The Vatican Museums originated as a group of sculptures collected by Pope Julius II (1503-1513) and placed in what today is the Cortile Ottagono within the museum complex. The popes were among the first sovereigns who opened the art collections of their palaces to the public thus promoting knowledge of art history and culture. As seen today, the Vatican Museums are a complex of different pontifical museums and galleries that began under the patronage of the popes Clement XIV (1769-1774) and Pius VI (1775-1799). In fact, the Pio-Clementine Museum was named after these two popes, who set up this first major curatorial section. Later, Pius VII (1800-1823) considerably expanded the collections of Classical Antiquities, to which he added the Chiaromonti Museum and the Braccio Nuovo gallery. He also enriched the Epigraphic Collection, which was conserved in the Lapidary Gallery.
The Museums also include the Gallery of Tapestries, a collection of various 15th and 17th century tapestries; the Gallery of Maps, decorated under the pontificate of Gregory XIII (1572-1585) and restored by Urban VIII (1623-1644); the Sobieski Room and the Room of the Immaculate Conception; the Raphael Stanze and the Loggia, which were decorated by order of Julius II and Leo X (1513-1521); the Chapel of Nicholas V (1447-1455), painted by Fra Angelico; the Sistine Chapel, which takes the name of its founder, Pope Sixtus IV; and the Borgia Apartment, where Pope Alexander VI lived until his death (1492-1503).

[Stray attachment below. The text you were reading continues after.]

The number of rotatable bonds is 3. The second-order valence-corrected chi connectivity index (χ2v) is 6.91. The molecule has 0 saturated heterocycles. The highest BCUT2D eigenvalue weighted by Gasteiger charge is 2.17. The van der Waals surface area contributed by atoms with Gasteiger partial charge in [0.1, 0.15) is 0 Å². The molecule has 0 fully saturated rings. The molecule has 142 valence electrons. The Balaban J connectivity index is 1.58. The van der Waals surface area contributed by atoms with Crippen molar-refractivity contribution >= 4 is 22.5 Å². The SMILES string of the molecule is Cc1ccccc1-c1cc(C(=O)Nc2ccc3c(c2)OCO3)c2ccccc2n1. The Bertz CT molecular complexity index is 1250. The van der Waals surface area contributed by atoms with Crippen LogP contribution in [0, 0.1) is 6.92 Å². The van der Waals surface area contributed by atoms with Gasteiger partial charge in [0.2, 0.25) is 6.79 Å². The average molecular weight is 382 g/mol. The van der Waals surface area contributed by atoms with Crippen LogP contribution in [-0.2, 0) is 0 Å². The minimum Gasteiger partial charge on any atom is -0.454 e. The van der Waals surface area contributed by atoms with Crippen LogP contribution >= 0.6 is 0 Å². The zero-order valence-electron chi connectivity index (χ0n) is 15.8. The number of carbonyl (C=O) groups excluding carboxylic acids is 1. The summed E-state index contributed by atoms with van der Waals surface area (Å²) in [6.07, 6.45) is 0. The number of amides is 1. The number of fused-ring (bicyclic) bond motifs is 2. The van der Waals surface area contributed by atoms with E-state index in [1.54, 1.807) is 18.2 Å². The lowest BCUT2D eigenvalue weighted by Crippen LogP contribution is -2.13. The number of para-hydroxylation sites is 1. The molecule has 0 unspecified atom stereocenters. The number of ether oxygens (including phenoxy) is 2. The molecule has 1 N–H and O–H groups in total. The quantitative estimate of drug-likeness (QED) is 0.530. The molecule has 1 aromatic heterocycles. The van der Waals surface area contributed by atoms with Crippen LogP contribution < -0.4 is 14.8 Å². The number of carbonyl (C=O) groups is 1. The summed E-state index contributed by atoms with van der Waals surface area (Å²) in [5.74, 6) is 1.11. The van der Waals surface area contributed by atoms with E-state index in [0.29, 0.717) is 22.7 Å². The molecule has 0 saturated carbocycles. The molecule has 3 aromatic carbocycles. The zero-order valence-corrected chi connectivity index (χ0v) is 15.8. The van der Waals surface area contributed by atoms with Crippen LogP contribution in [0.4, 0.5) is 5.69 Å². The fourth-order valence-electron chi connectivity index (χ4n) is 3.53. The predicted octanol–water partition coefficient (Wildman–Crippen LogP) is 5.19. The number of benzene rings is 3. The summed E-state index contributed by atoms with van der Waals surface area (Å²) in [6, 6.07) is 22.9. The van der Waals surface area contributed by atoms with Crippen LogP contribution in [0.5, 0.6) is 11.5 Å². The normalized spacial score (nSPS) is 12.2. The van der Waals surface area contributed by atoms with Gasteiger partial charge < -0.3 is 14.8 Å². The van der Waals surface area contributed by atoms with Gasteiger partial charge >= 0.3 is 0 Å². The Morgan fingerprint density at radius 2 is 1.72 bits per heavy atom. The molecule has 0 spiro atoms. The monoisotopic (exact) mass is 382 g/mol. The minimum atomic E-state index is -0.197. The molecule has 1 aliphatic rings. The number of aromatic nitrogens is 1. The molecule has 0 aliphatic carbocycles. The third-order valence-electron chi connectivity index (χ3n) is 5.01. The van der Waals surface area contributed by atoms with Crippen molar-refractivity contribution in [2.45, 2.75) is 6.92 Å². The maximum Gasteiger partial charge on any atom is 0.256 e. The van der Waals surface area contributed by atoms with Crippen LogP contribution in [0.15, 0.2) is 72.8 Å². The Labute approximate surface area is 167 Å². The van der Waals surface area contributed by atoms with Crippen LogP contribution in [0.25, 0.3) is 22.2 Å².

Pious tradition claims that the foundation site of the Vatican Gardens was spread with sacred soil brought from Mount Calvary by Empress Saint Helena to symbolically unite the blood of Jesus Christ with that shed by thousands of early Christians, who died in the persecutions of Emperor Nero Caesar Augustus.
The gardens date back to medieval times when orchards and vineyards extended to the north of the Papal Apostolic Palace. In 1279, Pope Nicholas III (Giovanni Gaetano Orsini, 1277–1280) moved his residence back to the Vatican from the Lateran Palace and enclosed this area with walls. He planted an orchard (pomerium), a lawn (pratellum) and a garden (viridarium).
The site received a major re-landscaping at the beginning of the 16th century, during the pontificate of Pope Julius II. Donato Bramante’s original design was then split into three new courtyards, the Cortili del Belvedere, the “della Biblioteca” and the “della Pigna” (or Pine Cone) in the Renaissance landscape design style. Also in Renaissance style, a great rectangular Labyrinth, formal in design, set in boxwood and framed with Italian stone pines, (Pinus pinea) and cedars of Lebanon, (Cedrus libani). In place of Nicholas III’s enclosure, Bramante built a great rectilinear defensive wall.